How Bad Can Eating too Quickly Be? You’ll be Surprised…
Do you like to sit down and take your time with food or do you prefer to wolf it down in less than 5 minutes and be on your way ASAP? It turns out that your eating speed can directly reflect on your outer and inner health. With our busy lifestyles, it’s understandable that we can’t give our meals the time or attention we should.
It’s quite common to rush through breakfast in the morning – or skip it altogether – and grab a quick lunch on the go later in the day, which is increasing our risk of obesity and other cardiovascular diseases according to a research by American Heart Association.
Eating too Quickly Increases Risk of Metabolic Syndrome
The research was conducted in Hiroshima university, where the eating behaviors of 441 women and 642 men were monitored over a period of 5 years. Depending on how long the participants took to finish their food, they were put into groups of fast, normal or slow eaters.
At the end of the study, the health and weight of participants in three different groups was observed and the researchers concluded that those in the fast eating group had increased their risk of developing metabolic syndrome by 11.6%. The risk of metabolic syndrome is found by calculating the risk factor for high blood pressure, obesity or blood sugar after being in a fasted state for a prolonged period of time.
Why It Is Important to Take Your Time With Food?
Multiple researches over the past have already pointed out a link between eating quickly and increased risk of obesity because the time our brain takes to send the signal of satiation to our body which gives us a feeling of fullness. As a result of the chemical released by the brain, the walls of the stomach expand to make room for the food as it makes it way to the small intestine to be digested.
The stretching of the stomach is also one of the signals which tells us when we should stop eating. The entire communication process between the brain and stomach can take between 15 to 20 minutes which means that if you finish your meal within 5 minutes, you’re likely to be still hungry and eat more until your brain receives the hormone from the stomach to signal the small intestine that partial digestion of the food has begun.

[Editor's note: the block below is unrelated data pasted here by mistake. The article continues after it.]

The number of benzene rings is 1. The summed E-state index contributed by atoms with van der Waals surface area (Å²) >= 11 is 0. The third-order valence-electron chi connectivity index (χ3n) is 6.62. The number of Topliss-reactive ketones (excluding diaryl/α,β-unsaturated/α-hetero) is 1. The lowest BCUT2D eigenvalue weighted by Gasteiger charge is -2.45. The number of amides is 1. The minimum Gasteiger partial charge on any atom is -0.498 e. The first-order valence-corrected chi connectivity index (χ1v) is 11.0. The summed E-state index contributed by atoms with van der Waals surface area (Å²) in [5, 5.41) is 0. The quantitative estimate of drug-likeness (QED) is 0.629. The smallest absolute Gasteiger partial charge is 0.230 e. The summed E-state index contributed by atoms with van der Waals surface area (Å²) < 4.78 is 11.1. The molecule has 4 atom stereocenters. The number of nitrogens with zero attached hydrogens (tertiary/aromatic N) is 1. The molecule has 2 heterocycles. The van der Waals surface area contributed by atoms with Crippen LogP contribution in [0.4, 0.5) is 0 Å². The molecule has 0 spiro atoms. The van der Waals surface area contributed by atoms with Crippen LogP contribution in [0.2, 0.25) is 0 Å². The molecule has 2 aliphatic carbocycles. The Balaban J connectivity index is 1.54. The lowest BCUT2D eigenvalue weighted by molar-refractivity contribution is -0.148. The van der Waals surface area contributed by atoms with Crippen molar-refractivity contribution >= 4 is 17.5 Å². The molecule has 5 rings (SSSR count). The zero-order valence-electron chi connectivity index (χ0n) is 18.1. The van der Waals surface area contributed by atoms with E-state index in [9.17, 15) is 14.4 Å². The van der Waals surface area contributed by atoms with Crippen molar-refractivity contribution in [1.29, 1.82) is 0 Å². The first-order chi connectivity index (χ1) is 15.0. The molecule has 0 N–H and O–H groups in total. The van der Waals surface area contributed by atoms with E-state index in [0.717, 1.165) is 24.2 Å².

One of the biggest finding of the Japanese study was that people who fell in the group of fast-eaters were likely to consume three times as much food as their slow-eating counterparts which increased their chances of gaining weight. As a result of eating too much, the participants who ate quickly also suffered from acid refluxes which turned into much serious complications over time.
Slow Eaters Tend to Consume Less Calories
An experiment involving 10 healthy participants was conducted to see how eating speed can be linked to acid reflux. Participants were given a 700-calorie meal each and had to finish it between 5 to 30 minutes.
Those who finished it first complained of getting acid reflux whereas the slow eaters were able to digest the food more easily. Another important finding of the study was that people who chewed their food more thoroughly admitted to getting full faster and consumed 10% less calories than those who ate quickly. Once the participants who only chewed their food 15 times were told to increase it to 20 times, the total number of calorie intake fell from 700 calories to 600 calories.
Tips for Eating Slowly
Chewing is one of the most crucial processes of breaking down the food and the digestion process starts from our mouth as a key enzyme in our saliva digests the food and helps your taste buds experience the flavors of the meal.
It is important to properly chew each bite of your food at least 20 times before swallowing it to ensure quick and easy digestion. One way to ensure that you eat more slowly is by having your meal with someone else and talking in between each mouthful. You may also sip on water occasionally to give yourself small breaks from eating.
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